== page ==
Fish oil

Simplifying the facts and understanding your supplements

We have all seen the myriad and abundance of fish oils on the market. It seems like every second ad on the TV is advertising a different fish oil, super strength, small capsule, krill oil, aaaaaaghhh!! Are you confused?? Do you want to know exactly what fish oil does? Will fish oil benefit you in any way? Read on to find out the ins and outs of fish oil.

To understand why fish oil is beneficial, first, let me get a bit of chemistry out of the way:

Every cell in the body is covered in a fatty layer that requires omega 3 fatty acids for structure. Therefore, omega 3 is an extremely important addition to our diets, or in conditions of deficiency or increased need such as inflammatory conditions and cardiovascular conditions, supplementation is strongly advised. The term omega 3 refers to the type of fatty acids present in fish oil, also found in flaxseed oil, however, flaxseed has a much lower level, about half, of the EPA and DHA that fish oil does. However, flaxseed oil is also great for the bowels and skin.

Fish oil has 2 primary active ingredients, EPA and DHA, these are acids that are responsible for its actions. If you have a look at the label on your bottle of fish oil, you will see these listed. EPA is the ingredient that makes fish oil anti-inflammatory and protective for the cardiovascular system, hence its use in inflammatory conditions such as arthritis, skin conditions, auto immune conditions, high blood pressure and high cholesterol. Recent research has implicated inflammation as one of the major causes of elevated cholesterol.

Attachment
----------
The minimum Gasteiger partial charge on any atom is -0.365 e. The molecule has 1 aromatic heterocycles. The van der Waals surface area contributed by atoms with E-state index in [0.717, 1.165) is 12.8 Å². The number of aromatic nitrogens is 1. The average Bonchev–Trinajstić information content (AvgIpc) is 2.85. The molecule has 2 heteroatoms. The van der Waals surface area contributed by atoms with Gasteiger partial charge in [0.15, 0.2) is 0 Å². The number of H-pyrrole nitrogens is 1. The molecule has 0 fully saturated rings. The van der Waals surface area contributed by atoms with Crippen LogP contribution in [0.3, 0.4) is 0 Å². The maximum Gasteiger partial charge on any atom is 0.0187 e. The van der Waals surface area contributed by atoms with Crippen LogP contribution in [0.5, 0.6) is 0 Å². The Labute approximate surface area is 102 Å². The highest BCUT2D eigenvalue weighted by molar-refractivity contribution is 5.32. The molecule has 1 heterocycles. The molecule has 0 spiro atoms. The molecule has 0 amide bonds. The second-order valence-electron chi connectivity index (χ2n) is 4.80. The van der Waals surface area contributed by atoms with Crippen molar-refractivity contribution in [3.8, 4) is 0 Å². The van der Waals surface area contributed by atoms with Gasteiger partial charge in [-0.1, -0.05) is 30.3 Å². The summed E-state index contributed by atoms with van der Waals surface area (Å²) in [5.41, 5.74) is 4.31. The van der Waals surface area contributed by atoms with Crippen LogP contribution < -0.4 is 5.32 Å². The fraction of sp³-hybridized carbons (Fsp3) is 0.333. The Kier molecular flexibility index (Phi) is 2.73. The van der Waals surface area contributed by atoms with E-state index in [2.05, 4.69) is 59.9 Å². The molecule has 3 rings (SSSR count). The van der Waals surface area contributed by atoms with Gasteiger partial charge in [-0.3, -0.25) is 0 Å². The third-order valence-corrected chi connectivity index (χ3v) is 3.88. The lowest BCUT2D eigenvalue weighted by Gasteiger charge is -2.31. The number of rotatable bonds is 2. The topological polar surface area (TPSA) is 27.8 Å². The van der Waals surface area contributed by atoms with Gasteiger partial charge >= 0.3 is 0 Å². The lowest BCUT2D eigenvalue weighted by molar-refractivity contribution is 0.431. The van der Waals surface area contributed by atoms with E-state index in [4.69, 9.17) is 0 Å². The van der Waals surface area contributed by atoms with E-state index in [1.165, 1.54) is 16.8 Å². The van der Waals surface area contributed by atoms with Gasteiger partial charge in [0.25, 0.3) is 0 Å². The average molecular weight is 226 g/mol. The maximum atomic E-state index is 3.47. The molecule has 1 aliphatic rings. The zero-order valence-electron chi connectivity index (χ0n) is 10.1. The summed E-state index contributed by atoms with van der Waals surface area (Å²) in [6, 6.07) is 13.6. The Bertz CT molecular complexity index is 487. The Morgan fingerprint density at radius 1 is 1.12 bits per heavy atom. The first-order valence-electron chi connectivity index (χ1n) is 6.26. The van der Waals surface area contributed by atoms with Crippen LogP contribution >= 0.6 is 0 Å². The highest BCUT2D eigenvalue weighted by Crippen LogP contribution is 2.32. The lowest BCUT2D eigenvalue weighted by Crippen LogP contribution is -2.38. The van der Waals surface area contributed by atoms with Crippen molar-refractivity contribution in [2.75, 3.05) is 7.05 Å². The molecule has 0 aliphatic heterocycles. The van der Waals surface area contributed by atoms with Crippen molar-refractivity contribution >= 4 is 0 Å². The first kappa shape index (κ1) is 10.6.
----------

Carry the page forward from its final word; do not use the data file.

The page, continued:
The DHA helps with memory, learning and concentration and is more commonly prescribed and recommended for children and the elderly.

The most common breakdown of EPA:DHA found in a 1000mg capsule is 180mg:120mg respectively So, when a fish oil is advertised as being “strong”, it either means that the capsule weighs more, ie 1500mg or that it contains more EPA/DHA per capsule.

As a practitioner, for these acids in fish oil to therapeutically beneficial for your condition and to notice change, I recommend at least 1200mg EPA and 800mgDHA daily. Liquids and practitioner only fish oils are much stronger and make it easier to get the required dose.

Dietary sources of omega 3’s include oily fish just as salmon and tuna, eggs, flaxseeds (oil, meal, seeds) and nuts, especially walnuts.

With regard to krill oil, it does not contain as much EPA/DHA as regular fish oil, however, it does contain an ingredient, astaxanthin, an anti-oxidant found to be specifically cholesterol lowering, more so than regular fish oil. Krill oil isn’t overly beneficial for osterathritis, is it specific for cholesterol and cardiovascular conditions.

If you are no good at maths (!) or want some more specific advice regarding fish oil, please don’t hesitate to pop in and have a chat.